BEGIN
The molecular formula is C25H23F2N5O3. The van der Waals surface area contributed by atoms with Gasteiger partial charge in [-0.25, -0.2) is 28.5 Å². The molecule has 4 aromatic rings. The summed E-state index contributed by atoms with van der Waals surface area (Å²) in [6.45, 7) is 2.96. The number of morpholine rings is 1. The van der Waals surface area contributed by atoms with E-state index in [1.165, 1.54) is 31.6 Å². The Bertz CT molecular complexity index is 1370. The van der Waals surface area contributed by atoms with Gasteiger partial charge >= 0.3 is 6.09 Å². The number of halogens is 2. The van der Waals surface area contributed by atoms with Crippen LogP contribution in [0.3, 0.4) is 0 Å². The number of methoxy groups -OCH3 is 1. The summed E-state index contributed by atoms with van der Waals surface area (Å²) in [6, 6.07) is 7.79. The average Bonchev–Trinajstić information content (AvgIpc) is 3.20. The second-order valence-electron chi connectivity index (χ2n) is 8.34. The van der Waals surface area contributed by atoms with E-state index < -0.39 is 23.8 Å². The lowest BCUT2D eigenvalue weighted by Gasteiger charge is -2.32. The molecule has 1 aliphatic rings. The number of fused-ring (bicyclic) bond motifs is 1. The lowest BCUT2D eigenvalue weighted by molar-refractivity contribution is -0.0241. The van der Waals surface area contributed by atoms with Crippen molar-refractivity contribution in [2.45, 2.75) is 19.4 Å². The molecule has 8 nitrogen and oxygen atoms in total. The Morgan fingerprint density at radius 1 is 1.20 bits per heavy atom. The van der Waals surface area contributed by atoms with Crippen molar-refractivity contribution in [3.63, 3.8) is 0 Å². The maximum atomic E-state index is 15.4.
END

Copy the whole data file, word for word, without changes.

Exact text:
The molecular formula is C25H23F2N5O3. The van der Waals surface area contributed by atoms with Gasteiger partial charge in [-0.25, -0.2) is 28.5 Å². The molecule has 4 aromatic rings. The summed E-state index contributed by atoms with van der Waals surface area (Å²) in [6.45, 7) is 2.96. The number of morpholine rings is 1. The van der Waals surface area contributed by atoms with E-state index in [1.165, 1.54) is 31.6 Å². The Bertz CT molecular complexity index is 1370. The van der Waals surface area contributed by atoms with Gasteiger partial charge >= 0.3 is 6.09 Å². The number of halogens is 2. The van der Waals surface area contributed by atoms with Crippen LogP contribution in [0.3, 0.4) is 0 Å². The number of methoxy groups -OCH3 is 1. The summed E-state index contributed by atoms with van der Waals surface area (Å²) in [6, 6.07) is 7.79. The average Bonchev–Trinajstić information content (AvgIpc) is 3.20. The second-order valence-electron chi connectivity index (χ2n) is 8.34. The van der Waals surface area contributed by atoms with E-state index < -0.39 is 23.8 Å². The lowest BCUT2D eigenvalue weighted by Gasteiger charge is -2.32. The molecule has 1 aliphatic rings. The number of fused-ring (bicyclic) bond motifs is 1. The lowest BCUT2D eigenvalue weighted by molar-refractivity contribution is -0.0241. The van der Waals surface area contributed by atoms with Crippen molar-refractivity contribution in [2.45, 2.75) is 19.4 Å². The molecule has 8 nitrogen and oxygen atoms in total. The Morgan fingerprint density at radius 1 is 1.20 bits per heavy atom. The van der Waals surface area contributed by atoms with Crippen molar-refractivity contribution in [3.63, 3.8) is 0 Å². The maximum atomic E-state index is 15.4.